The world is gloomy. We are in a crazy-making no-win situation in the Middle East. We still have 30,000 nuclear missiles in the world’s arsenals, when less than a dozen are enough to blow our home planet Earth and every living thing to smithereens. We are pushed to use new electronics in previously simple machines. Everything comes with a sizeable instruction book to make myriad features work, yet we struggle to figure out how to connect with an actual human being in a simple phone call. We now live long enough to experience breakdowns in our bodies and our independence slipping away bit by bit as we lose the ability to take care of ourselves.
This hopeless muddle has been my sorry frame of mind while thinking about writing a New Year’s column. Because I felt far from ready for a fresh year’s start in a weary world, I watched DVD movies instead. One, a documentary, “Nobelity,” features nine Nobel prize winners discussing all aspects of our world, from economics, environmental issues, physics, nuclear threats, and population explosions to hope and love and astonishing actions to save our planet and our peoples. One such action involves children planting 30 million trees in Kenya through many years to reforest lands that were devastated by development. The trees rise majestically, transforming carbon dioxide to oxygen, enriching soil, providing cover for animals, reversing damage, and bringing hope. I began to hope, too.
The other film, “Joyeux Noel,” is based on actual events. It is set in the wartime trenches of Europe in 1914, where enemy forces are separated by a space of “no-man’s land” that seems not much bigger than a football field. On Christmas Eve, a tenor in the German Army sings into the clear night air a beautiful Silent Night. His tune is caught on the other side by a Scottish bagpipe player and the pipes accompany the tenor, who, surprised, picks up a small Christmas tree on the German fortress and sings his way into no-man’s land. This simple act leads to a meeting of all the German, Scot, and French soldiers, who drink, laugh together, and share family pictures and stories, collaboratively bury their dead, and worship at a spontaneous Christmas mass. Soon there is no way anyone will shoot to kill anyone else. Commanders on all sides are rattled because such fraternization ruins their local war and threatens the larger war.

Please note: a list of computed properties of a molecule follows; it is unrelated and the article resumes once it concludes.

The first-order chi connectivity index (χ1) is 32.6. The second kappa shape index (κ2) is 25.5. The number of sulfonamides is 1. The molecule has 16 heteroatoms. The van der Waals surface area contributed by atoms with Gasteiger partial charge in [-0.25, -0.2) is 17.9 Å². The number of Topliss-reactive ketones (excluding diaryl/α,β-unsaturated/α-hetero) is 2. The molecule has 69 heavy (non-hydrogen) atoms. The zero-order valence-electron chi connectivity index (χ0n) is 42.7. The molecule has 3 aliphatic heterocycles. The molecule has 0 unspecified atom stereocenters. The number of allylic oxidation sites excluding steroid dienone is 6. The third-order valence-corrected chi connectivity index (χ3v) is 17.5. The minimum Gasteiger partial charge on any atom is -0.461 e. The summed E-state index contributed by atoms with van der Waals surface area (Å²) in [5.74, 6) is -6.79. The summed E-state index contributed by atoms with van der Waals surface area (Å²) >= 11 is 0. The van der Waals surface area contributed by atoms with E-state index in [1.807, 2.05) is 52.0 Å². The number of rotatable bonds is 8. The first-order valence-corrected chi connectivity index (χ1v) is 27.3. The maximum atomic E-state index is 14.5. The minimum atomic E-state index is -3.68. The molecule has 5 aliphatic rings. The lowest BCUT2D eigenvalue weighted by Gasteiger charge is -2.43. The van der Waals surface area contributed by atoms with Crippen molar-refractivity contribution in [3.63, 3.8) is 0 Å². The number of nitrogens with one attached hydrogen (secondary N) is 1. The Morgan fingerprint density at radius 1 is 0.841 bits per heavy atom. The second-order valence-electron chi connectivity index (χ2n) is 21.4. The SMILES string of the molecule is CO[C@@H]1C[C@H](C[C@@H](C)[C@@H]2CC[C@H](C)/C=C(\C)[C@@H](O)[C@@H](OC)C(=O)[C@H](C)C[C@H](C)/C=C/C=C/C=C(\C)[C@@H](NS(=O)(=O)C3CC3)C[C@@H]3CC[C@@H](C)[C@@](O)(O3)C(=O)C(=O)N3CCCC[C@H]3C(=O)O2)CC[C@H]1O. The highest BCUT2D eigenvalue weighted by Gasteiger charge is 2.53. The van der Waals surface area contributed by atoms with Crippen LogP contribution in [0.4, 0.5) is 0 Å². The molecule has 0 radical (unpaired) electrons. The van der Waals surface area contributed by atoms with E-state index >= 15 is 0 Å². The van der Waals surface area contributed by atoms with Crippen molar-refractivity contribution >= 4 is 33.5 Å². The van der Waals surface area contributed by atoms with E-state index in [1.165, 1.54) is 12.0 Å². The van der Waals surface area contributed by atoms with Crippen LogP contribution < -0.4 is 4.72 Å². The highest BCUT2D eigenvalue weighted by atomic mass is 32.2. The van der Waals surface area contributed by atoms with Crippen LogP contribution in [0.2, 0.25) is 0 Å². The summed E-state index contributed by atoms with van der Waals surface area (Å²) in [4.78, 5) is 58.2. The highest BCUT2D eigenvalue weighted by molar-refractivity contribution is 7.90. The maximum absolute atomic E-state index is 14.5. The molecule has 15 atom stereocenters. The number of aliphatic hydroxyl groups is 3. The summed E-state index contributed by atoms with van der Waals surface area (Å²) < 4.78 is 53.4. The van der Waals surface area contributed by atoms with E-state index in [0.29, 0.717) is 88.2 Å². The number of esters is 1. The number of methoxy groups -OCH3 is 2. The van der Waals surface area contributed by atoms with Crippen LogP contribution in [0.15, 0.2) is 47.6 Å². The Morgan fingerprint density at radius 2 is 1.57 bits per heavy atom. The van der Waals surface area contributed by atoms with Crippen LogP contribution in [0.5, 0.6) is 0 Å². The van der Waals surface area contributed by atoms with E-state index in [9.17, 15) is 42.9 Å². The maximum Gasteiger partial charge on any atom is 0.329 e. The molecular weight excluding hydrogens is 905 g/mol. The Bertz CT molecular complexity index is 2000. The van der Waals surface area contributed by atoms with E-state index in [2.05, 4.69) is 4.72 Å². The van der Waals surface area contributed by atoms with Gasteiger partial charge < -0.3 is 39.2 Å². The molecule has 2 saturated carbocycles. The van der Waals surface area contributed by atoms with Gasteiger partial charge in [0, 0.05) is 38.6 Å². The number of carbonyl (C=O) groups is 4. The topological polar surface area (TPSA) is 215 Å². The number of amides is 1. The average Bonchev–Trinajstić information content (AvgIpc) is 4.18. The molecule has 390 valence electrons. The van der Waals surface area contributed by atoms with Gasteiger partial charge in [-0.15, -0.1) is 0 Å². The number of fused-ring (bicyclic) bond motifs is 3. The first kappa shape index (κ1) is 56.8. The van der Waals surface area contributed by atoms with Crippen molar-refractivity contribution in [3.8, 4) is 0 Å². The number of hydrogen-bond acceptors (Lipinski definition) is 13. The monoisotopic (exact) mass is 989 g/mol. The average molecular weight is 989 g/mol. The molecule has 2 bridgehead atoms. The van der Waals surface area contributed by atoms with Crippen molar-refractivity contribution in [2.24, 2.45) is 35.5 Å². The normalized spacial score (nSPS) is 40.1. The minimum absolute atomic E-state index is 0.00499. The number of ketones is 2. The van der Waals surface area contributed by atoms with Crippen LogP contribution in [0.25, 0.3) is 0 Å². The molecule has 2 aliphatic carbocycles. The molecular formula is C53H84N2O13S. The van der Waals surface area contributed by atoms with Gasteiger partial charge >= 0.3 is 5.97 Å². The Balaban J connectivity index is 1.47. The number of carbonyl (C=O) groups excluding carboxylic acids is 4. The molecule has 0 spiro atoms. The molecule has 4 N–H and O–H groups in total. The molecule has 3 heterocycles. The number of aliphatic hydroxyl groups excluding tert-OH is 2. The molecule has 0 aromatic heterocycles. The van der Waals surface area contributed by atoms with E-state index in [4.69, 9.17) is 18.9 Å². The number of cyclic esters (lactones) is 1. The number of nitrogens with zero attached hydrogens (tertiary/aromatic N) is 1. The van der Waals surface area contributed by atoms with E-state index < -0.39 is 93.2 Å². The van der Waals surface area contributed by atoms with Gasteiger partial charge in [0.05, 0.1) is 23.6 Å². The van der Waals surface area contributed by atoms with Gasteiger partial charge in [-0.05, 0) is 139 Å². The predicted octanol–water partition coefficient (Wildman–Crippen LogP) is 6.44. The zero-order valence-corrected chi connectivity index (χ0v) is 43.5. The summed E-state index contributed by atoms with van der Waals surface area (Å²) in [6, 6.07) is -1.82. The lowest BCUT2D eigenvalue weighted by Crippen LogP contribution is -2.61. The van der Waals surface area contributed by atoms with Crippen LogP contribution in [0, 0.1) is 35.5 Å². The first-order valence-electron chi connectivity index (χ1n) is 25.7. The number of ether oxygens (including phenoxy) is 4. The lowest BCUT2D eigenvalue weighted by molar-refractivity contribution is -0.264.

Both films are a powerful reminder that ordinary people can make a difference.
Nobel Peace Prize winner Jody Williams, who has led the campaign against land mines and war, says that one person can change the world by getting off “your butt” and doing something. Anything.
Desmond Tutu, another Peace Prize winner, says to adopt the attitude that we are all connected, all family. Who can drop bombs on family? he asks.
Sir Joseph Rotblat, once involved in nuclear technology and another winner of the Nobel Peace Prize, offers steps to disarmament with a goal to a truly safer world.
Wangari Maathai, also a Nobel Peace prizewinner and founder of the Green Belt movement in Kenya, reminds us of the need for patience, commitment, and persistence.
One person can and does make a difference. Think about what you have already done. If you have come out to one other person, you have educated that person, you have given him or her something to think about and pass on. You have undoubtedly done much more. I know some of you who work hard to heal others, to organize events that matter to someone, to persevere in seeking civil and human rights for our community members and for others. Every single one of us makes a difference.
My resolutions this year have nothing to do with losing weight or taking more exercise or even eating better, though these all are good resolutions. Mine are simple acts to which I can commit and follow through. If you wish, you are free to borrow them and remind others that there are humans who care about other human beings.
I resolve to smile at someone every day and greet people with a cheerful voice or a friendly nod. I particularly want to smile at strangers I meet along the way, especially those who look gloomy.
I resolve to really look at people I normally give only a glance because I’m embarrassed or a little afraid. I’m talking about street people who look scruffy or those who seem threatening. I may not be able to help financially, but I can give another human the dignity of attention—and myself a different perspective and attitude.
I resolve to keep helping people improve their lives. I seem to have a talent for listening with compassion and making it easier for people to sort out problems in their lives. I shall continue to do so.
I resolve to keep filling my self with love by simple acts. Listening to music, singing, dancing a happy jig, giving an anthropomorphic voice to plants, animals, and objects in a silly duet my son and I have done since his childhood, or enjoying a foot rub from my loving partner, who enjoys my daily devotion to him. I shall look for opportunities to nurture my soul and keep myself fit for the challenge of making the world better.
So be it in this brand new year.
©2006 Kay Mehl Miller. Kay is the author of Talking It Over: Understanding